In the summer of 2004, the Twins had won back-to-back division titles and were on their way to a third straight. Despite their success, they were gifted with an opportunity to reload for an extended run that June, when -- thanks to a mass exodus of high-profile free agents the previous winter -- they held five selections in the first round of the draft.
The players taken with those picks were shortstop Trevor Plouffe and pitchers Glen Perkins, Kyle Waldrop, Matt Fox and Jay Rainville. Seven years later, only Perkins has proven himself as an impact player in the majors, and not until he was 28 years old.
It wasn't necessarily a disastrous group; I like Plouffe's chances of developing into a solid regular next year and Waldrop might get some tread. Still, to have received so little in the way of major-league contributions from five first-round picks up to this point has to be viewed as a disappointment. The man who oversaw that draft, Terry Ryan, will hope for better results when the club is placed in a similarly advantageous situation next June.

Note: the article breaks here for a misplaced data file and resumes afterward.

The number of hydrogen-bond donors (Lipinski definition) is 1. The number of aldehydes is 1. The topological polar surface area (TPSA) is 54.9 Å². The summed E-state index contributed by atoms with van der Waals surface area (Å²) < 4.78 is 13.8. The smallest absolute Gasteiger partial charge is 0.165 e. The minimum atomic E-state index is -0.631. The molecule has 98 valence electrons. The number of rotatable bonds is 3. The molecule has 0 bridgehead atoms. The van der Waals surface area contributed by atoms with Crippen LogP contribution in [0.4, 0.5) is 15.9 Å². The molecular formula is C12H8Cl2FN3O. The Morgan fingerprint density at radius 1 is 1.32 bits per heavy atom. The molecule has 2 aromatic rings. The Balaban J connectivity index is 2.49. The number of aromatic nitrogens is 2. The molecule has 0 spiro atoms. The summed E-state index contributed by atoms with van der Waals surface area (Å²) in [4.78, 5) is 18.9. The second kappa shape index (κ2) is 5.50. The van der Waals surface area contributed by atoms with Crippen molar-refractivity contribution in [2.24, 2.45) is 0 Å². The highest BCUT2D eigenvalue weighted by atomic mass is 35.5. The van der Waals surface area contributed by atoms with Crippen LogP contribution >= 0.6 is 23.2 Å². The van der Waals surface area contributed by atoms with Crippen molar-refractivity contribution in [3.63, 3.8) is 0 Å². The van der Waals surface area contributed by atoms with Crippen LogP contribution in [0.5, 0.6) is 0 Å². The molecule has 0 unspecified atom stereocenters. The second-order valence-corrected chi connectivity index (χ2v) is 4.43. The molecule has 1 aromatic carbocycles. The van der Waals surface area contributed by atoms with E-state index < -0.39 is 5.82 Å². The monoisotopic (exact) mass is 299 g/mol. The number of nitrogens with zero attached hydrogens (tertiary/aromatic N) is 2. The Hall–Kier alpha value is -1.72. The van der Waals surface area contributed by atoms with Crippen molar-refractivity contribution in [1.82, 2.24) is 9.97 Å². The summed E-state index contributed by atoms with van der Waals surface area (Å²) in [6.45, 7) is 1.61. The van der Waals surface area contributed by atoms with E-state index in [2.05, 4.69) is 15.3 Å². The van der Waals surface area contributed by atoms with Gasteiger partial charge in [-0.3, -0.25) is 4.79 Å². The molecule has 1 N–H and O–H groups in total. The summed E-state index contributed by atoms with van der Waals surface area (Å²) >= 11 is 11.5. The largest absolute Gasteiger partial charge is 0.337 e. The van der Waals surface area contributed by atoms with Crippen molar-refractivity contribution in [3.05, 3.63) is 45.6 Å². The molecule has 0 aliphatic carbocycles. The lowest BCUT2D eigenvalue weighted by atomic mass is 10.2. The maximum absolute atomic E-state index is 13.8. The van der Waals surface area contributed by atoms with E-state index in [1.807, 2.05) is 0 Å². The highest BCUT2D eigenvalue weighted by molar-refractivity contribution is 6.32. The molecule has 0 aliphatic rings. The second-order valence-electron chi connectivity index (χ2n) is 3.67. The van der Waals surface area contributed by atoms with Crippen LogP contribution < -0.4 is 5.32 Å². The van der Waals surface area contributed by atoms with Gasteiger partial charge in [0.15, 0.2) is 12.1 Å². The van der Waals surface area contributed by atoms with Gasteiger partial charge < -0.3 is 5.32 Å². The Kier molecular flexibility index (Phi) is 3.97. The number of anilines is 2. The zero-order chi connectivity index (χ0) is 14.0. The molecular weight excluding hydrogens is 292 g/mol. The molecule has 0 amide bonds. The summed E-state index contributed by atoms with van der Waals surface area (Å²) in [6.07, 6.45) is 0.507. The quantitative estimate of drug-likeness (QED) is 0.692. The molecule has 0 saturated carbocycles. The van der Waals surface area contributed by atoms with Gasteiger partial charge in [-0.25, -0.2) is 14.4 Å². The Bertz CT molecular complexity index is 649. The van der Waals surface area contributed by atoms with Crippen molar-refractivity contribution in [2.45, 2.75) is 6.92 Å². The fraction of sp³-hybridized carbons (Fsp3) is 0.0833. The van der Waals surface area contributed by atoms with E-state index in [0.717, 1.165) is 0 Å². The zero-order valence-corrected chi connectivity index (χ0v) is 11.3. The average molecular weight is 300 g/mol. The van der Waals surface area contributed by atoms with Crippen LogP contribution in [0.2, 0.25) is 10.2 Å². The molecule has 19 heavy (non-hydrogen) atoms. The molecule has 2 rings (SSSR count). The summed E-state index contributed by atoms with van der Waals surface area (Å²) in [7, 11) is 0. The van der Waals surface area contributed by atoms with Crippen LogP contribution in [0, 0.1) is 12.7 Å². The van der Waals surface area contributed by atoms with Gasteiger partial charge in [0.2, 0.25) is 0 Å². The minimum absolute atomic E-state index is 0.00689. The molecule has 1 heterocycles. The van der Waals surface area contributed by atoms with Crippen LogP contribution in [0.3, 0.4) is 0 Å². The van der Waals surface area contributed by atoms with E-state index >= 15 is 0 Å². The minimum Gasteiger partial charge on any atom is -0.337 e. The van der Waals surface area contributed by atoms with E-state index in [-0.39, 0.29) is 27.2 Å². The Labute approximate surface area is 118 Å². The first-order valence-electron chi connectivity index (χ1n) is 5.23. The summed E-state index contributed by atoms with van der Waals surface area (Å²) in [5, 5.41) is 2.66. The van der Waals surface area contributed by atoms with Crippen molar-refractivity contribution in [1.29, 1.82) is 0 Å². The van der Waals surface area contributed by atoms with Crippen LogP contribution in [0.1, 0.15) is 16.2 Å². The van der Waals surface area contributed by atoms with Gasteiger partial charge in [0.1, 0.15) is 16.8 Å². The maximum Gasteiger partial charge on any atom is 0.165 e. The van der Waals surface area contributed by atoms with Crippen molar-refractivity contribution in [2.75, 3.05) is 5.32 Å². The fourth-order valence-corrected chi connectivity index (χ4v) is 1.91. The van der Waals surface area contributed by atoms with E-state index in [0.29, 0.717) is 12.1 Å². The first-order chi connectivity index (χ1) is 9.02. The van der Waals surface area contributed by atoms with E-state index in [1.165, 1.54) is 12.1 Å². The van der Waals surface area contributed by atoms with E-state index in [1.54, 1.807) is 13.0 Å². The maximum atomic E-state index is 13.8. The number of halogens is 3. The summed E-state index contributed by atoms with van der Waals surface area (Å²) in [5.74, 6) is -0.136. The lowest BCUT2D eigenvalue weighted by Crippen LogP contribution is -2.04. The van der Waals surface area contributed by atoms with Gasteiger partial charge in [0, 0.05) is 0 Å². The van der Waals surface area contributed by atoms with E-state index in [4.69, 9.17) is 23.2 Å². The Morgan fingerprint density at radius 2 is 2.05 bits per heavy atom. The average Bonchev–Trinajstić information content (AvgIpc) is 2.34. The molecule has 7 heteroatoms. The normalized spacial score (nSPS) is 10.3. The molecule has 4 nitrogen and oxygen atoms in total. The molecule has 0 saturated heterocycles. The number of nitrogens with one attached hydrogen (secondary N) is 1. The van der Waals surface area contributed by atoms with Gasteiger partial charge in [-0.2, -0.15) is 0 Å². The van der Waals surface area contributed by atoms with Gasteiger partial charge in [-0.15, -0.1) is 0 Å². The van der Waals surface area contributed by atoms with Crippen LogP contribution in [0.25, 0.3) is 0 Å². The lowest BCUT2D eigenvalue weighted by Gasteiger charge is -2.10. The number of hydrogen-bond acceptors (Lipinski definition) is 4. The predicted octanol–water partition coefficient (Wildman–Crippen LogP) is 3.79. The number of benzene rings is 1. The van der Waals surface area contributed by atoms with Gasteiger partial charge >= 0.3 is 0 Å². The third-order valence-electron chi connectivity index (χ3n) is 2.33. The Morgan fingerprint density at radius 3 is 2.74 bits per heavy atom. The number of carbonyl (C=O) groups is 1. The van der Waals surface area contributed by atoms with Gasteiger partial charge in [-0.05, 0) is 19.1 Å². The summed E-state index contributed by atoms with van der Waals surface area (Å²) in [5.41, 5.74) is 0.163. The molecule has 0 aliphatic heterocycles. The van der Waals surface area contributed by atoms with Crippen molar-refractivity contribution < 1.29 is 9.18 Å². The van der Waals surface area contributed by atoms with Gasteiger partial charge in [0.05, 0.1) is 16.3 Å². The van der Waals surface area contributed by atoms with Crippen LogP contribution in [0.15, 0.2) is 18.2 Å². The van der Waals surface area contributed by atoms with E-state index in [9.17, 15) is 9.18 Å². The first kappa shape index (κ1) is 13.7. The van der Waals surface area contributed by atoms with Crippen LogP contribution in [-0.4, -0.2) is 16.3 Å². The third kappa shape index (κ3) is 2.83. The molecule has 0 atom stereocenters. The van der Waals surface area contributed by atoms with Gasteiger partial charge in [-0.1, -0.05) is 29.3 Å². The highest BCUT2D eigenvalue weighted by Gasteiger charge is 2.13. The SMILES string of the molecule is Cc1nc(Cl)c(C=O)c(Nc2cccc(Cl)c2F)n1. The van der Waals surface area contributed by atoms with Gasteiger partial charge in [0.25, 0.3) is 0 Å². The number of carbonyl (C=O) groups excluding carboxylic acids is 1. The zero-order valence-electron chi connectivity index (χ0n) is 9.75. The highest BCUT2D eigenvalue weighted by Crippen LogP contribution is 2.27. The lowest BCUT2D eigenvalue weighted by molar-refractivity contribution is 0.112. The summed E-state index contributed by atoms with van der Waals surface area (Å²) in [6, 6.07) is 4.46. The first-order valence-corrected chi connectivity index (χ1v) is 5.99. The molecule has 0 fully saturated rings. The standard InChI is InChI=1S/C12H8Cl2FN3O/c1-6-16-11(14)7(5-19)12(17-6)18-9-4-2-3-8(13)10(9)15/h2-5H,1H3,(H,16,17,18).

By virtue of losing more games than all but one team in 2011, the Twins will pick second in next year's draft. For reference, the second pick in that '04 draft was some guy named Justin Verlander.
Signability has tended to be an issue with the top-tier prospects reeled in at the front of the draft, but as Joe Christensen points out, the new CBA rules will do much to negate this issue. Thanks to a newly imposed cap on slot money, a player taken this high has little to gain by going unsigned and waiting a year.
That's not the only way the restructured CBA benefits the Twins. Matt Capps became a modified Type B free agent, meaning that arbitration need not be offered for a compensation pick to be issued should he land elsewhere. Michael Cuddyer remains a Type A free agent, so he would yield two high picks by signing with another team. But under the new rules, that team would not have to forfeit a pick. This increases the Twins' chances of landing an extra first-rounder, since those clubs with non-protected selections will now be more open to pursuing Cuddyer.
Throw in Jason Kubel, who like Capps would yield a supplemental pick as a Type B, and the Twins could potentially receive four additional picks in the first two rounds of next June's draft, on top of their No. 2 selection.
That's an even better situation than the one they fell into back in 2004. But, unlike that year, they're not currently in the middle of a successful run, so the stakes will be higher. With a farm system badly in need of reinforcements, the Twins will really need to hit a couple home runs.